Tuesday, August 31, 2010

Which Rock Star is Your Favorite Standup Comic?

Comedy can produce some superstars on a similar scale as Rock'n'Roll. Lets take a look at your favorite comedian's rock star counter-part...

Richard Pryor -- Jimi Hendrix


The average guitarist will quote Jimi Hendrix as being the very best. The average comedian or serious comedy fan will quote Pryor as being the very best. Both known for innovating an industry, as well as some outrageous substance abuse--Hendrix's infamy was for soaking a bandanna in LSD so that the drug would enter his pores during his performance; Pryor's for setting himself on fire while free-basing cocaine (one aptly funnier than the other)--and both died prematurely. Although age 65 was not a bad run for Pryor all things considered, the heart problems that caught up with him are probably not entirely unrelated to his drug use. And Hendrix's notorious drug overdose and subsequent asphyxiation on his own vomit is probably still the reigning rock-star-death in the halls of entertainer mortality. They both inspired a generation, and led quintessential rock-star lives.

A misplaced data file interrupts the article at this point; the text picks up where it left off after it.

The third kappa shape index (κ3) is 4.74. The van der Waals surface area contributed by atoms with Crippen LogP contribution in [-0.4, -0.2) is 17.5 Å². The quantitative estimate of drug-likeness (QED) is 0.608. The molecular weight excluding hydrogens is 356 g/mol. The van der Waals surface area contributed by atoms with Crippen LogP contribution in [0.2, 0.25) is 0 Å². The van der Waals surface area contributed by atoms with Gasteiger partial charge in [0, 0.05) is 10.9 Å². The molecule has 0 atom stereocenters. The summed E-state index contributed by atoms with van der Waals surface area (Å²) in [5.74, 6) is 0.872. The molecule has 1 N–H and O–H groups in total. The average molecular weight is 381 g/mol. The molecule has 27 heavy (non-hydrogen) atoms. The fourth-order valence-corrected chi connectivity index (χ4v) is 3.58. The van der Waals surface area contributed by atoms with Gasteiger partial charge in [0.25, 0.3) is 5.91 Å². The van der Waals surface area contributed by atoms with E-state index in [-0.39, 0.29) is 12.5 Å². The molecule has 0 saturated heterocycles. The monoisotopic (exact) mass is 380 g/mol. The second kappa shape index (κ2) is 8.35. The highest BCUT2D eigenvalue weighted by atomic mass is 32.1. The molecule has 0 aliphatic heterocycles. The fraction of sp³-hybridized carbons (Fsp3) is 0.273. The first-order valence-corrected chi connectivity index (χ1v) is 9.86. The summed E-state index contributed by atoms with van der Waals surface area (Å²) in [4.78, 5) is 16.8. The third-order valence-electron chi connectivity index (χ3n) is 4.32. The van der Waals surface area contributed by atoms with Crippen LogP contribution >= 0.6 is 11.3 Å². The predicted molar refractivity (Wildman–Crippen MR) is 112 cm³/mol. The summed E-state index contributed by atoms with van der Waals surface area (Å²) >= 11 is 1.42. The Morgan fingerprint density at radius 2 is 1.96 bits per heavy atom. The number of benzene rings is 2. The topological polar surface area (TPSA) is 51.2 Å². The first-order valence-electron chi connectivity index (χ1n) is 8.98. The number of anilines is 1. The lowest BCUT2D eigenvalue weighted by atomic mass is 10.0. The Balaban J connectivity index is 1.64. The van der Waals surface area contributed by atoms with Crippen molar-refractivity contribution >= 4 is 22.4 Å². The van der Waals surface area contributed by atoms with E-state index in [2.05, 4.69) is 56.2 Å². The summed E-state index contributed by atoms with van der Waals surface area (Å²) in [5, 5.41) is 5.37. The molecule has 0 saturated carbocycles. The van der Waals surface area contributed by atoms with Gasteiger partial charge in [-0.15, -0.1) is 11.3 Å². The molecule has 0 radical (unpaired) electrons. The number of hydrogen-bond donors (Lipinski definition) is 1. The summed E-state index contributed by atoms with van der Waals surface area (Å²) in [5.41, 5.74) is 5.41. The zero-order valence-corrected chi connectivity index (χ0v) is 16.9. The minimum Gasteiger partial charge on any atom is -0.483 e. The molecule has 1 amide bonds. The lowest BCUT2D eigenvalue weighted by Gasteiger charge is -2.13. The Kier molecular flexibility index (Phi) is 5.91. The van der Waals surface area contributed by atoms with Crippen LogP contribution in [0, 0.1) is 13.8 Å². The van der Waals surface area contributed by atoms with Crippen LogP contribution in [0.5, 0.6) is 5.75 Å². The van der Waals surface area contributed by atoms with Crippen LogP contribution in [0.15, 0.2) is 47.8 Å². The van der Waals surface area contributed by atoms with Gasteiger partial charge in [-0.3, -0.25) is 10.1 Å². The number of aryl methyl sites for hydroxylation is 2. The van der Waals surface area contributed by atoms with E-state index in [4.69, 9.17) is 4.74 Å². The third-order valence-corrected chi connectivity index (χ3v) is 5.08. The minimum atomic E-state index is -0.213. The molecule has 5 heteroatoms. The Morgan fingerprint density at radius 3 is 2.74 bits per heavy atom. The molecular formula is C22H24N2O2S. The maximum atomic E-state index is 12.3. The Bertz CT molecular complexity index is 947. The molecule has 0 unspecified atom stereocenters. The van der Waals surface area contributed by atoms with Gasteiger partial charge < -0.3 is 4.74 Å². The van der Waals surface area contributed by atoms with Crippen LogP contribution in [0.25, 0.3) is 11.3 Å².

George Carlin -- John Lennon

Also known for inspiring a generation, these two men are just about the biggest heros existing in their respective fields. Both are known as philosopher poets, and for periods of angry and political creativity. And most importantly, both are about as prolific as it gets. Lennon had 13 albums if you only count his solo-work. Carlin released 19 comedy albums. Virtually everybody who came after them cites them as an inspiration.


Lenny Bruce -- Bob Dylan


They were icons of rebellion who fearlessly took on powers-that-be such as the government and the church. Counter-cultural social critics, these Jewish-Americans were two of the first popular performers who garnered outrage by various groups who sought to burn their albums and ban their appearances. Lenny Bruce was even famously convicted of obscenity for his act. They are credited as trailblazers for folk singers and social satirists.